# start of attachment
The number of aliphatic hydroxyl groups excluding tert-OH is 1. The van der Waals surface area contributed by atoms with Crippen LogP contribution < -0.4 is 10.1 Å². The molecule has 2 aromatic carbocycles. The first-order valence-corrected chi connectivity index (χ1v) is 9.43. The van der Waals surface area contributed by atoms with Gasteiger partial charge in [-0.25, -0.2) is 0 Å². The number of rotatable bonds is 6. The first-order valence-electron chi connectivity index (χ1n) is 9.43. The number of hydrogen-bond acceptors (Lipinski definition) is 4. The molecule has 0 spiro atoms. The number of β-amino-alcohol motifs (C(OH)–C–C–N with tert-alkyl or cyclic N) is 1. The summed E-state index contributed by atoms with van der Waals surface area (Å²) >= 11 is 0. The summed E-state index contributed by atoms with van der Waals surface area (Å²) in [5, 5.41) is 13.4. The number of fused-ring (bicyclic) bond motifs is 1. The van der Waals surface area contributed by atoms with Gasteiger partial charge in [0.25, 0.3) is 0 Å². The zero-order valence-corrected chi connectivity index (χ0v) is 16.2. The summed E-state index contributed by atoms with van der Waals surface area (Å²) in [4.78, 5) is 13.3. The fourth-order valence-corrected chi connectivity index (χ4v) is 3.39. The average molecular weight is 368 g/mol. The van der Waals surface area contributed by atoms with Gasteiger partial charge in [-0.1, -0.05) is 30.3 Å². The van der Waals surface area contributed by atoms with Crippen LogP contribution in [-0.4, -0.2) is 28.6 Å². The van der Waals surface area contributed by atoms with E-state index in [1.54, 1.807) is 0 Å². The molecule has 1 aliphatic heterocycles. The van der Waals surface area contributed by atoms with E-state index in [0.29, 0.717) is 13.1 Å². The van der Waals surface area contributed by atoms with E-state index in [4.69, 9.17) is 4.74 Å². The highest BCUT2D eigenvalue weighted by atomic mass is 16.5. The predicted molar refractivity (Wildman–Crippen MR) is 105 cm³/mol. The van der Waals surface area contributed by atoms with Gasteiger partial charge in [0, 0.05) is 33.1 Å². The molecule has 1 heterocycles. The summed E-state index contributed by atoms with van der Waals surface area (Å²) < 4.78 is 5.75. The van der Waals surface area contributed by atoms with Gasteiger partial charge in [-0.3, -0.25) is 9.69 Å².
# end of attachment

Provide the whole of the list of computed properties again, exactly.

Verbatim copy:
The number of aliphatic hydroxyl groups excluding tert-OH is 1. The van der Waals surface area contributed by atoms with Crippen LogP contribution < -0.4 is 10.1 Å². The molecule has 2 aromatic carbocycles. The first-order valence-corrected chi connectivity index (χ1v) is 9.43. The van der Waals surface area contributed by atoms with Gasteiger partial charge in [-0.25, -0.2) is 0 Å². The number of rotatable bonds is 6. The first-order valence-electron chi connectivity index (χ1n) is 9.43. The number of hydrogen-bond acceptors (Lipinski definition) is 4. The molecule has 0 spiro atoms. The number of β-amino-alcohol motifs (C(OH)–C–C–N with tert-alkyl or cyclic N) is 1. The summed E-state index contributed by atoms with van der Waals surface area (Å²) >= 11 is 0. The summed E-state index contributed by atoms with van der Waals surface area (Å²) in [5, 5.41) is 13.4. The number of fused-ring (bicyclic) bond motifs is 1. The van der Waals surface area contributed by atoms with Gasteiger partial charge in [0.25, 0.3) is 0 Å². The zero-order valence-corrected chi connectivity index (χ0v) is 16.2. The summed E-state index contributed by atoms with van der Waals surface area (Å²) in [4.78, 5) is 13.3. The fourth-order valence-corrected chi connectivity index (χ4v) is 3.39. The average molecular weight is 368 g/mol. The van der Waals surface area contributed by atoms with Gasteiger partial charge in [-0.1, -0.05) is 30.3 Å². The van der Waals surface area contributed by atoms with Crippen LogP contribution in [-0.4, -0.2) is 28.6 Å². The van der Waals surface area contributed by atoms with E-state index in [1.54, 1.807) is 0 Å². The molecule has 1 aliphatic heterocycles. The van der Waals surface area contributed by atoms with E-state index in [0.29, 0.717) is 13.1 Å². The van der Waals surface area contributed by atoms with E-state index in [4.69, 9.17) is 4.74 Å². The highest BCUT2D eigenvalue weighted by atomic mass is 16.5. The predicted molar refractivity (Wildman–Crippen MR) is 105 cm³/mol. The van der Waals surface area contributed by atoms with Gasteiger partial charge in [0, 0.05) is 33.1 Å². The molecule has 1 heterocycles. The summed E-state index contributed by atoms with van der Waals surface area (Å²) < 4.78 is 5.75. The van der Waals surface area contributed by atoms with Gasteiger partial charge in [-0.3, -0.25) is 9.69 Å².